The offering of assets from one company to another company, specially established for such purpose is not considered a merger. Following a merger, the merged company's shareholders should be accepted into the merging company. If the shareholders obtained bonds, foundation shares or cash money in lieu of company shares, a merger has not taken place.
A merger requires the dissolution of two existing companies or at least one of them. The purchase of one company by another is not considered a merger. The purchaser may only enjoy the right to representation in the general assembly within the limits of its shares. In this case, each company will keep its legal personality.
A merger requires the unification of the companies' purposes in order to achieve certain goals, including the focusing of projects, the termination of competition, the reduction of general costs, the unification of management or the strengthen the merging company's credibility.
A merger requires that the following conditions be met: (1) the merger is effected by a resolution of the executive general assembly of both the merged and merging companies; (2) the merger is effected by a resolution of the competent minister after obtaining the approval of the Committee for Examination of the Applications for Foundation of Companies (CEAFC); (3) shareholders who object to the merger during the meeting or who, for a plausible reason, demand to exit from the company and recover the value of their shares, may do so by a written demand which should reach the company within thirty days from the date of publishing the resolution to merge.
The value of the shares or portions will be decided according to agreement or by the court, taking into consideration the current value of all the assets of the new company. The uncontested value of these shares, or portions, must be settled with their owners before finalizing the merging procedures. The court will decide the amount the company must pay to compensate concerned parties who have sustained damage as a result of the merger. The compensation amounts decided upon will have priority over all the assets of the merging company.
As a result of the merger the manager of the dissolved company will no longer have any authority to represent the company. The merging company will inherit all the merged company's obligations and rights within the limits agreed upon in the merger agreement, without prejudice to the creditors' rights. The projects within the purposes of the merged companies, which were already in operation, will not be dissoluted. These projects will be transferred to the merging company. The founder of the merged companies will be considered founder in the merging company. The merging companies and their shareholders, as well as the merged company or the new company, will be exempted from all taxes and fees that become due as a result of the merger. The creditors of the merged company and its bondholders will be considered creditors to the merging company. They may protest the merger before a competent court.
Finally, it is permissible by a decision of the competent minister, after approval of the CEAFC, to authorize JSCs, the two types of partnership companies, limited liability companies and the collective companies, whether Egyptian or foreign-owned companies exercising their main activities in Egypt, to be merged into Egyptian JSCs or to merge with such companies into a new Egyptian company. Branches, agencies or establishments of these companies are considered merging companies.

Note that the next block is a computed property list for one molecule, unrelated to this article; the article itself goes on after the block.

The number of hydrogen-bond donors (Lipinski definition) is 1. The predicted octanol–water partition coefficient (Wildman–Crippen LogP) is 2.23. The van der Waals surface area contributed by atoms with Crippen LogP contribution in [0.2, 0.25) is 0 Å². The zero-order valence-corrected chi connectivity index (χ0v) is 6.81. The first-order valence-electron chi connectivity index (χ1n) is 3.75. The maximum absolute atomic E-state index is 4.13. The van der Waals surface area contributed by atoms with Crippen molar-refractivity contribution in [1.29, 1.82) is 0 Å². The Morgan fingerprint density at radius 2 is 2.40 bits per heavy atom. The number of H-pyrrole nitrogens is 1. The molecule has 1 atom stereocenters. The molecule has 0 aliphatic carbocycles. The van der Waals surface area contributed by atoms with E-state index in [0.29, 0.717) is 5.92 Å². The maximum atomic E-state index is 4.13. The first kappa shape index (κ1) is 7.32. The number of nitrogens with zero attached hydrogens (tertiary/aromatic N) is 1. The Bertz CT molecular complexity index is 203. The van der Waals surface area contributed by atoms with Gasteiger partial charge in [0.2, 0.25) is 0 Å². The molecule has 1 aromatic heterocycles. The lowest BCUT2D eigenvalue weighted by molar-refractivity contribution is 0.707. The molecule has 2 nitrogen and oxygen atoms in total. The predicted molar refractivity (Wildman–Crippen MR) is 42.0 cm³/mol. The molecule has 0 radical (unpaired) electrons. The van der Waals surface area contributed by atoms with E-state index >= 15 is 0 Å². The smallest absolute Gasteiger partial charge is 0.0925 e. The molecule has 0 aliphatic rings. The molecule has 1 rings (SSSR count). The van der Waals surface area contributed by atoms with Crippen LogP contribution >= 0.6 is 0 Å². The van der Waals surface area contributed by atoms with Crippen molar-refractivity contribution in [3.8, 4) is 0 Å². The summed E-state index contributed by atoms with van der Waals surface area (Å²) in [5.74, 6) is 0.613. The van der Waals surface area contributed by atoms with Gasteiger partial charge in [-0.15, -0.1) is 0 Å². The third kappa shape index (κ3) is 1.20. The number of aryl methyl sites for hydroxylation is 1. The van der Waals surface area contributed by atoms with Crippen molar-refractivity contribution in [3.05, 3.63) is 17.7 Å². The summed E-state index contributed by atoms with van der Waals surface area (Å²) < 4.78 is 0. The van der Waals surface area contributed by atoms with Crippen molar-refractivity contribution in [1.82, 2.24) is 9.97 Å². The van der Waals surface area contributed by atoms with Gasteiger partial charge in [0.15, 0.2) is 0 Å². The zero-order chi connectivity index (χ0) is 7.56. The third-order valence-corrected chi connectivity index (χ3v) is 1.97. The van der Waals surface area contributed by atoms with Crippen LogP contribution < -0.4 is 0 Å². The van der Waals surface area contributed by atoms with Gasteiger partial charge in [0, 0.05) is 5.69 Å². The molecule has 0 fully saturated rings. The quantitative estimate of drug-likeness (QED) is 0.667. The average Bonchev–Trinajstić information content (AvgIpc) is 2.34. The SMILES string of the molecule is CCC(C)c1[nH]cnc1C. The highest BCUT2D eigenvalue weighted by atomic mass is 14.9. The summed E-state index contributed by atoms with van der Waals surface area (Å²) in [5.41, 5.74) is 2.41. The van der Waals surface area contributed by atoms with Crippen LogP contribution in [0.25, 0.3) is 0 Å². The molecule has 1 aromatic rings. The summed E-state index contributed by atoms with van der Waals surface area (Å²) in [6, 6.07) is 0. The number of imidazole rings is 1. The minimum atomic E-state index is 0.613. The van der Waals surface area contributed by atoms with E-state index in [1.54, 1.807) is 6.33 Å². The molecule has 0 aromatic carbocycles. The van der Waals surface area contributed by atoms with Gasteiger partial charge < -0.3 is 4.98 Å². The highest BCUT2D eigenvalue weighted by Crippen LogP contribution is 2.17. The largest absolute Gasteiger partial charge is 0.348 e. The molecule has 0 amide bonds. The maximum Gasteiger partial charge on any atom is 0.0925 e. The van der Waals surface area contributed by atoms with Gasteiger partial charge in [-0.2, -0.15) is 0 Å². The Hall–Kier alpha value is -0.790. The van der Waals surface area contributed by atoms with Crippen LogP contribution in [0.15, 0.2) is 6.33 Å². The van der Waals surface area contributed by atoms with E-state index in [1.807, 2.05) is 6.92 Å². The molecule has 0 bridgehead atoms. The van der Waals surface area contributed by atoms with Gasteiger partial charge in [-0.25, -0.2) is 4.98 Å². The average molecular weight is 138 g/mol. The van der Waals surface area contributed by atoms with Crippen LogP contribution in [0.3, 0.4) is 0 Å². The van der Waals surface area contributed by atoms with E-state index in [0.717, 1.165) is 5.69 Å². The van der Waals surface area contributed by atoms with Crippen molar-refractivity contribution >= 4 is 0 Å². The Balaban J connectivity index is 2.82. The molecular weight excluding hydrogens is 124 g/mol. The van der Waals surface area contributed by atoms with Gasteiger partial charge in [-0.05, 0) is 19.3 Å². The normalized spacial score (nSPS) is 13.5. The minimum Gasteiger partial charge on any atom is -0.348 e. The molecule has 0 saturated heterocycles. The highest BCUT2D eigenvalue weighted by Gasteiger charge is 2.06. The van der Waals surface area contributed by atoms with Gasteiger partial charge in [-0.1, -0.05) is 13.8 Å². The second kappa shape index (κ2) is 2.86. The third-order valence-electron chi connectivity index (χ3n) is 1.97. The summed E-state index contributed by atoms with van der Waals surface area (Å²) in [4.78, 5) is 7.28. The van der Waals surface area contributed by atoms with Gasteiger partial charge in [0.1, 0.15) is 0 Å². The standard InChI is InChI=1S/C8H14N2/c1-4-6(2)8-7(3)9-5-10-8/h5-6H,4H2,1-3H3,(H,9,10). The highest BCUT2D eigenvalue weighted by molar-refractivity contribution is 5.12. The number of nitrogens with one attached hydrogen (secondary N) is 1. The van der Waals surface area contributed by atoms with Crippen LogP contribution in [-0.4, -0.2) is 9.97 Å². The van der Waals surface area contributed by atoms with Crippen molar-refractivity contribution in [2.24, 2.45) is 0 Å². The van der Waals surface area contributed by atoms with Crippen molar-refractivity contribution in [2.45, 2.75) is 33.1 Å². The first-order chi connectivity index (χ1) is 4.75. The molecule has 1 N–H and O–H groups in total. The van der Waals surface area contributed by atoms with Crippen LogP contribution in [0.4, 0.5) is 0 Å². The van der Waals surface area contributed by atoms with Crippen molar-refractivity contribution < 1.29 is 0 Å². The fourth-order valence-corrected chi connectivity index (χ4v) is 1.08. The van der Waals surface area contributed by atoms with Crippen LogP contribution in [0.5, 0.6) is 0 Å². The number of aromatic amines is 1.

The liquidation of companies is regulated by the Companies Law (Law No. 159). In case of loss of half the capital of the company, the directors are required to submit to the General Assembly an order for dissolution of the Company. The issuance of such an order requires the majority of the shareholders' votes necessary to modify the company's articles of incorporation.
In addition, a court order for dissolution of the company may be demanded by shareholders in possession of a quarter of the capital if the loss attains three-quarters of the capital, and by any interested party if the loss entails the decrease of the capital below the minimum share capital.
After its dissolution, a company is considered to be in a state of liquidation. The General Assembly will nominate one or more liquidators and fix their remuneration. In case a court order is issued ordering the dissolution, the court shall indicate the mode of liquidation and will nominate the liquidator and fix his remuneration.
The company organs will remain standing during the period of liquidation, but their powers will be confined to the affairs that are not in the competence of the liquidator.
The liquidator shall fulfill all the duties requisite for the liquidation, including: paying the company's debts, selling the company's assets and representing the company in court. The liquidator shall execute all that is needed for the conservation of the funds and rights of the company. He should also take all actions necessary to obtain all the company's rights from others. The liquidator is not allowed to establish new business unless such business is requisite for previous affairs.
The company is bound by every disposal that is necessary for liquidation and that the liquidator fulfills under its name even if it surpasses the restrictions included in the authority of the liquidator and unless those who contracted with the liquidator are ill intentioned.